There are about 300,000 Heating, Ventilating and Air Conditioning (HVAC) professionals working in this country today, so if you are thinking about a career in the field it’s a big pool to jump into. Retirements and average job growth should result in consistent job opportunities. A little over half work for contractors in the field, and the rest are employed by various institutions, property management firms, large building operators, schools, hospitals and organizations that are responsible for similar, large structures. Perhaps the biggest operators of large buildings requiring HVAC maintenance are state, local and federal governments. These jobs may include decent benefit packages that are getting harder to find in private industry today.


Several options are out there for HVAC technician schools. There are training program available for HVAC technician candidates at some community colleges and vocational schools. These training programs last one to two years and the graduate emerges with either a certificate or an associate’s degree. You can also obtain an online university degree through one of several accredited institutions.

Learning about this craft involves learning to work with sheet metal, as the conduits for ventilation of all temperatures are sheet metal ducts. There is also a good amount of textbook work studying the theory of temperature control, the design and functionality of the equipment used in HVAC systems, and the electronics required to make them run. The classroom work is provided through these training or degree programs. Learning the installation skills generally comes through on the job training.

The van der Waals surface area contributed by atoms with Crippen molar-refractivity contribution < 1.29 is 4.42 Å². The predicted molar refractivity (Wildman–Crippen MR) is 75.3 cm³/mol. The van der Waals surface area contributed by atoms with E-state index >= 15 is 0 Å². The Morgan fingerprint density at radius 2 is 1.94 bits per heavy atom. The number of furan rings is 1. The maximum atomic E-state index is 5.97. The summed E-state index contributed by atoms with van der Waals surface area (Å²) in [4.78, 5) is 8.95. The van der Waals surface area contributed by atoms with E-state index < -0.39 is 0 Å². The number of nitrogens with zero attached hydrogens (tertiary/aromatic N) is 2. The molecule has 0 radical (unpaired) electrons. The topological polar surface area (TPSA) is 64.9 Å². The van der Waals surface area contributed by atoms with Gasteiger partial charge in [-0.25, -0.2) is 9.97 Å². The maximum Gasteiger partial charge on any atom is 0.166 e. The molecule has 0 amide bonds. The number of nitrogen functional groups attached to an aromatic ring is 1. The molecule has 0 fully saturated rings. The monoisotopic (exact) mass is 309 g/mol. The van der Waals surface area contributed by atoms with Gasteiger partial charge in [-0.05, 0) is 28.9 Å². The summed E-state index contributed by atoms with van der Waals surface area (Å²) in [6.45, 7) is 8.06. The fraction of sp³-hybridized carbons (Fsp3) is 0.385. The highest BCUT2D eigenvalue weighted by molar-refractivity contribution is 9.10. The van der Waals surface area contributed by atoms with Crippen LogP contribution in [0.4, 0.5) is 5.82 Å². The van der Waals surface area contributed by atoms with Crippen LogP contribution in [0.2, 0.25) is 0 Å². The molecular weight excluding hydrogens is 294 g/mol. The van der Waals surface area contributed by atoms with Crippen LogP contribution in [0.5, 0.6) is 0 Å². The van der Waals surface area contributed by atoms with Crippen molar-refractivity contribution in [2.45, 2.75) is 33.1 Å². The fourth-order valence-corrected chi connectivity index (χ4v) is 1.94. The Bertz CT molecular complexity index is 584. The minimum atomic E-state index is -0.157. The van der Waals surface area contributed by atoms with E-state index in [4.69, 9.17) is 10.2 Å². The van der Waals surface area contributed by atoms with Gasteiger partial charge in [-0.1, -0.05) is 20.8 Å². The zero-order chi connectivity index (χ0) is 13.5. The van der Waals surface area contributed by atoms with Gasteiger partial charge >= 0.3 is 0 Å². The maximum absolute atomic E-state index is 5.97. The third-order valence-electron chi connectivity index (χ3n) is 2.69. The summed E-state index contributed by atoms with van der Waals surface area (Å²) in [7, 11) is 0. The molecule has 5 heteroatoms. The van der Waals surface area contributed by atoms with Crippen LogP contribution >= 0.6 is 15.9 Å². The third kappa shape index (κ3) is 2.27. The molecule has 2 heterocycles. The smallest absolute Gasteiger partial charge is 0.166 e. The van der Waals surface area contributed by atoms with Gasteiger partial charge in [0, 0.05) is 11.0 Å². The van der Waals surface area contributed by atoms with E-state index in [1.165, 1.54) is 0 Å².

Apprenticeship Programs

Many HVAC technicians enroll in an apprenticeship program; this is one of the building trades that still maintain apprenticeship opportunities on a widespread basis. Generally the programs are co-sponsored by an organization of HVAC contractors and by the sheet metal workers union or plumbers and pipefitters union. These alliances can be through national or regional organizations.

Apprenticeship programs can last three to five years and include paid, on the job training. In many instances, candidates for apprenticeship who have already completed the classroom work have great appeal to employers. Knowing the theory of these installations is just going to speed learning the practicalities.

Virtually all states require HVAC contractors to pass an exam and obtain licensure. Many states and some localities require a license of HVAC technicians and maintenance workers as well. The exams vary; some focus on HVAC theory and application and others require a thorough knowledge of building and electrical codes. If you are unsure about this issue, check both with the state and with the county or city where you live, to see if there are requirements at either or both levels.

Author's Bio: 

Bob Hartzell writes on careers and education for several websites